"This Way Up." Streamed this one on Hulu because it was billed as similar to the brilliant "Fleabag." And it is similar - uncannily, but apparently unintentionally so. The lead character Aine, played by Irish comedian/actress Aisling Bea, is a emotionally troubled young woman hiding behind a wicked sense of humor and I-could-care-less attitude. There are shared themes with "Fleabag" of loss, suicide and intimacy without true connection. And, as in "Fleabag," the lead's key foil is a more-together sister, in this case played by the awesome Sharon Horgan, of "Catastrophe." The humor here isn't as pointed as on "Fleabag," and the writing isn't as innovative and original, but it's all very, very good and affecting. It's sad in a way that comparisons can be made, because this is an excellent series in it's own right and well worth a look. I'm looking forward to season 2.
"Press." This one is a "Masterpiece Contemporary" drama, which I streamed on PBS. The focus is on rival British newspapers (a novel concept in the U.S.) and staff members at both. The papers are struggling because...their papers! And they're trying to hang onto their readership via, in one case, sensational storytelling and, in the other, solid investigative journalism. It's a tough proposition in either case when your real competition is Facebook, but of course we're meant to root for the true journalists, who value truth above all else. It's all somewhat interesting for a while, but becomes labored and predictable fairly quickly. Ben Chaplin is kinda good/kinda annoying as the editor of the sensational rag, while Charlotte Riley is believable (although plot isn't, really) as a crusading editor/reporter at the "good" paper. It also seems sort of dated now. I wish people card about this stuff.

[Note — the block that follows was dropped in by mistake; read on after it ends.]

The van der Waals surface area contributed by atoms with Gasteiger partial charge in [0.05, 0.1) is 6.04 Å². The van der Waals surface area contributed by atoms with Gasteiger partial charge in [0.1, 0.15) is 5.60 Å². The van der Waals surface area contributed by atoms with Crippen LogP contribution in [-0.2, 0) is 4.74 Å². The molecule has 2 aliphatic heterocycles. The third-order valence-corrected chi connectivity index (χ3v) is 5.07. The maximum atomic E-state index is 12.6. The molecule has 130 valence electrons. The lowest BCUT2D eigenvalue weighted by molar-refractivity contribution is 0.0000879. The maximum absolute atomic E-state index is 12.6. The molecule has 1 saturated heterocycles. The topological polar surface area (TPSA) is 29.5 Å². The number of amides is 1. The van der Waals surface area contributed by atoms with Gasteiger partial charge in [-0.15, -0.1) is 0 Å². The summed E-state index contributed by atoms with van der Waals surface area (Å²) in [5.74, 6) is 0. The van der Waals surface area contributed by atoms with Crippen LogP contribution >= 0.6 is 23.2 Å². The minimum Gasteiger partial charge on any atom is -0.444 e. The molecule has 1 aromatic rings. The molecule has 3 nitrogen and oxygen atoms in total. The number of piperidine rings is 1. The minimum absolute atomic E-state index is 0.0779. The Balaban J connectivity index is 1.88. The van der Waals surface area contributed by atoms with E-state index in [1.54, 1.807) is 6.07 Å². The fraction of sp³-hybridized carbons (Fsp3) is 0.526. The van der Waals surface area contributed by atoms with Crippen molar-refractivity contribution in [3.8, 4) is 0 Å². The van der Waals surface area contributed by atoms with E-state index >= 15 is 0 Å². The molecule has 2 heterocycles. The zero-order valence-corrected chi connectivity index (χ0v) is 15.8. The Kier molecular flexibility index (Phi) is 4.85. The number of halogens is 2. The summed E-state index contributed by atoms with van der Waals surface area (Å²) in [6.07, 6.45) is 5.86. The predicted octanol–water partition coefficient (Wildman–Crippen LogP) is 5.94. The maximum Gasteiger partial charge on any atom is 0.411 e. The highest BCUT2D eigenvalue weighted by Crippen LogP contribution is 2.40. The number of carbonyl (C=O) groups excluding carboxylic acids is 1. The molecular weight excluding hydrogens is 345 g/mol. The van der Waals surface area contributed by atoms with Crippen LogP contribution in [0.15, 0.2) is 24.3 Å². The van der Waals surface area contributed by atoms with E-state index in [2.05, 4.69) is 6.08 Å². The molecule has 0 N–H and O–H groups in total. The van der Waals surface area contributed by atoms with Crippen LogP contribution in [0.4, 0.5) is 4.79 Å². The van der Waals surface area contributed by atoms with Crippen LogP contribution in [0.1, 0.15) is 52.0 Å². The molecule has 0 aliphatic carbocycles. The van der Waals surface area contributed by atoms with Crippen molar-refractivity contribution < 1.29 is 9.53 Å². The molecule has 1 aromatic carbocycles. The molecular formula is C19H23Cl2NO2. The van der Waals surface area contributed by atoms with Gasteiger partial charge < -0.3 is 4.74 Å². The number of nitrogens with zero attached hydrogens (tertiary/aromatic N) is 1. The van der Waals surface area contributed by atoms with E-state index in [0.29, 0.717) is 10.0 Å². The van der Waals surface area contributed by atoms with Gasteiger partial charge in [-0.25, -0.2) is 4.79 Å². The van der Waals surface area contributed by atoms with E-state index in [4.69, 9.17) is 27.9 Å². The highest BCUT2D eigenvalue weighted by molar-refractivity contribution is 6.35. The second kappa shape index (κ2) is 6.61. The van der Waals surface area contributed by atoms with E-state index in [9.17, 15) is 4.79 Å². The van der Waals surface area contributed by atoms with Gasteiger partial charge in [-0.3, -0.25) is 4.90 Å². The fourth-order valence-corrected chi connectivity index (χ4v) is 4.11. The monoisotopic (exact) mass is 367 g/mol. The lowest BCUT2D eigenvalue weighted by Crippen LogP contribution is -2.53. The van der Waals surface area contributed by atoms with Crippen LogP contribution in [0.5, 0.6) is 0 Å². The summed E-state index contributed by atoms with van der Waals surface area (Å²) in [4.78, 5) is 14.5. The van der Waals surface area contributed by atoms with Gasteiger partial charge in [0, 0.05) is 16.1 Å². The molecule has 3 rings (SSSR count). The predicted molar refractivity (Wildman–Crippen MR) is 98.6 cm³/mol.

DC 100-Page Giants. Nearly all my comics reading these days is via collected editions - which are collected in piles in my bedroom and office, awaiting to be read. But these new 100-pagers from DC have got me buying "regular" comics again, too. So far, I've picked up the first issues of the Flash, Batman and Swamp Thing Giants. My reading and buying of these is largely nostalgia driven. I remember fondly diving into DC's 100- and 80-page comics of the 1970s. They were a great introduction into character histories and the DC Universe. These new 100-pagers are fun, too. I like that they mix standalone stories with continued tales. Despite not having tuned into the Flash or Batman for awhile, I found the stories included in the first issues of their respective "Giants" to be accessible and entertaining. I like the fact, too, that these comics mix in other characters, such as Zatanna in Swamp Thing, Green Arrow and Black Canary in The Flash, and Nightwing in Batman. It's all fun, bountiful and budget-friendly reading. The one thing not included that I'd like to see is some older stories that draw on the rich history of these characters and DC's history. Why not some stuff from the Golden, Silver and Bronze Ages? DC shouldn't be fearful that younger readers won't like some of this stuff. One of the things I loved most about the 100- and 80-pagers of my youth is that they did include Golden Age stories. They fostered my love of comics history and creators of the past. Definitely something for DC to think about.